Studies and posts will be deleted

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bobf

Looks like my abstracts will be deleted even though they are abstracts of clinical studies and not copyrighted articles. Its called educational material and they all come from a governmental source. Each study has the author and where the study was performed, so the source of the article and the authors are provided. I have used these studies on many forums and this is the first time I have been given any problems. Looks like some do not know how abstracts work. I have been given a warning. Although I remember seeing other studies posted that were copied from websites and were part of actual articles, and they are still there. Some ask for science, and when I provide it, I am given a warning. Truly odd! :grumpy:
 
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Monique

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I'm going to look into this, it seems to me you are in your right..
 

Evo

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Bobf, I am the one that raised the concern over possible copyright issues since you did not provide links or state your sources.

As long as you provide this information, there isn't a problem. It was just meant as heads up, I do not believe you will be getting a warning as long as you show our sources.
 

bobf

I already received a warning and all of the sources are provided at the beginning of the abstracts, for example:

Department of Human Genetics, Eccles Institute of Human Genetics, University of Utah Health Sciences Center, Salt Lake City 84112, USA

Is the location and:

Jorde LB, Bamshad MJ, Watkins WS, Zenger R, Fraley AE, Krakowiak PA, Carpenter KD, Soodyall H, Jenkins T, Rogers AR.


Are the authors, not sure what else I can add to that :confused: I actually feel a little insulted since I didn't just go out to websites and pick up studies out of biased articles. All of these studies were published in peer reviewed journals. Such material is not copy written since it is only an abstract, sources sited, and is being used as educational material. In addition, these abstracts are owned by public institutions such as the college in which they were performed. I will try to dig up more copyright information on the topic.
 
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Evo

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For example, your post 13, there is no reference as to where you got this or that it is an abstract taken from the Pub Med website and that there is a charge to view the entire article. Information like this is most helpful to someone that may want to see what the whole article is about, it's also proper reference back to the sight that is hosting it.

Great posts btw!

bobf said:
AND ANOTHER SINCE YOU LIKE RESEARCH:

Pharmacogenetics: has it reached the clinic?

Schwartz JB.

Long-Term Care Research Center, Institute on Aging/Jewish Home, 302 Silver Ave, San Francisco, CA 94112, USA.

Genetic variation in drug-metabolizing enzymes contributes to the variability in drug responses seen in humans. Information in the area is expanding rapidly, and the clinical significance of many of the polymorphisms is only now being elucidated. It is clear that polymorphism frequency varies markedly by race and ethnicity, but major differences by sex have not been reported. Screening for genetic variation in most drug-metabolizing enzymes is not recommended; the very important exception is the need to determine the thiopurine transferase activity of patients who may receive thiopurines (e.g., 6-mercaptopurine and azathioprine) because clinically life-threatening complications or decreased efficacy is strongly related to the genetically determined activity of this enzyme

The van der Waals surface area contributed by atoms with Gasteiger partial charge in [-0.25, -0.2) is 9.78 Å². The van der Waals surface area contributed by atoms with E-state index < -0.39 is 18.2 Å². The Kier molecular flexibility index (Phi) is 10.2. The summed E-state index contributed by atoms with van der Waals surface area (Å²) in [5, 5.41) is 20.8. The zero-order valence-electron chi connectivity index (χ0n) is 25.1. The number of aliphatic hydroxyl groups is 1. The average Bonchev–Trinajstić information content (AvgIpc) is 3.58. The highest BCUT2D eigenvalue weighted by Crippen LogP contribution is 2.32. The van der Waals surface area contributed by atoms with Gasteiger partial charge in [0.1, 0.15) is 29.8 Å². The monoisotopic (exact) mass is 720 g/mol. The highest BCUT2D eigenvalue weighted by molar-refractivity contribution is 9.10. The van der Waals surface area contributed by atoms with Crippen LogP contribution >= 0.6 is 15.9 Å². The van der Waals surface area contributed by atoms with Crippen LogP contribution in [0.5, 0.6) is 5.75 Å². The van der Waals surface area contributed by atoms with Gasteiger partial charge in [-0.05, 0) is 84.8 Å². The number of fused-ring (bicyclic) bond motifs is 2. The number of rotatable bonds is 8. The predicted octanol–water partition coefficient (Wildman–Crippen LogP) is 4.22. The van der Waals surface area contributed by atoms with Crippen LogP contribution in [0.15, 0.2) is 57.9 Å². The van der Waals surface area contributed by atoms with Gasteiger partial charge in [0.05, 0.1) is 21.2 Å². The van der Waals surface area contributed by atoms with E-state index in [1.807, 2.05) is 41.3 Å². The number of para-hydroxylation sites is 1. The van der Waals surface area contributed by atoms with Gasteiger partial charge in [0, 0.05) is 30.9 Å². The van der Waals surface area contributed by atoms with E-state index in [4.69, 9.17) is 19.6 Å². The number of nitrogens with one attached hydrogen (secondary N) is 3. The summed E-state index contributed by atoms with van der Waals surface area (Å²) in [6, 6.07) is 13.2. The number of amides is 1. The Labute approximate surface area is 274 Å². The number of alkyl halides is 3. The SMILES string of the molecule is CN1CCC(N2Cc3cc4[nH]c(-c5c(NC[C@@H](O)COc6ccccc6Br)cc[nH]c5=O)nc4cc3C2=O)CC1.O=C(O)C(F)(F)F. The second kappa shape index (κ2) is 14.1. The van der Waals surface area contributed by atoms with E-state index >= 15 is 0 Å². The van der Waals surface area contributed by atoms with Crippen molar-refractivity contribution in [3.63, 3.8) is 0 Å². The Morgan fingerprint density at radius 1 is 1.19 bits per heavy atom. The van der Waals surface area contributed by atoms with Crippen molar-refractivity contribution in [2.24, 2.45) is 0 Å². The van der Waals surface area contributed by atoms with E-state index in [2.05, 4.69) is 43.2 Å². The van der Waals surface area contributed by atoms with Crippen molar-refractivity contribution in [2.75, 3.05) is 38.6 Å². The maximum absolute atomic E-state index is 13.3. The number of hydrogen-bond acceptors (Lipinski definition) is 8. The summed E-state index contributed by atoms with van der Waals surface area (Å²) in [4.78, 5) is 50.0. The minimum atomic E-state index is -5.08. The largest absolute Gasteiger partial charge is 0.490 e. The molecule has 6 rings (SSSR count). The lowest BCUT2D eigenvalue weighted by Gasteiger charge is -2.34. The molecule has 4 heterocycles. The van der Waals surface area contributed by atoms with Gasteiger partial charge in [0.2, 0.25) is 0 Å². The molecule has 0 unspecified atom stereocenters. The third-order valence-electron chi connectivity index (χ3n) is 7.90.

bobf

Thank you,

Actually, all posts come from PubMed, but were published in peer reviewed journals.

Bobf.
 

Monique

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Hi bobf, you see it was based on a mis-communication.. I will remove the warnings and put the posts back up :biggrin:

But Evo is right that you should cite the journal in which it was published: it will tell us something about the credibility and also: the journal holds the copywrite and not the author.
 

bobf

Monique said:
Hi bobf, you see it was based on a mis-communication.. I will remove the warnings and put the posts back up :biggrin:

But Evo is right that you should cite the journal in which it was published: it will tell us something about the credibility and also: the journal holds the copywrite and not the author.
Thank you, will do from now on.

Bob
 

chroot

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Sorry about that bobf, one our mentors reported copyright violation and I just acted without thoroughly reading the posts! I sincerely apologize for the mistake.

- Warren
 

Moonbear

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For anyone's benefit, a correctly cited article should include the following information:
Authors (for more than 2 authors, you can cite the first author followed by "et al.")
Year of publication
Article Title
Journal Title
Journal Volume
Journal Pages

Anything extra is great, like links, issue numbers, PMID, ISSN, but are not required. The above information can get you to the full text of any article by going to a library and requesting it (the libraries pay more for the subscription than an individual subscriber because it is anticipated they have many readers, so that's why borrowing material from a library isn't violating copyright laws).

If you're missing any of the above information, it limits the ability of someone to seek out the article for themself, and thus is considered an incomplete citation.
 

bobf

Thanks everyone, I will try and do a better job citing information.

Bobf :smile:
 

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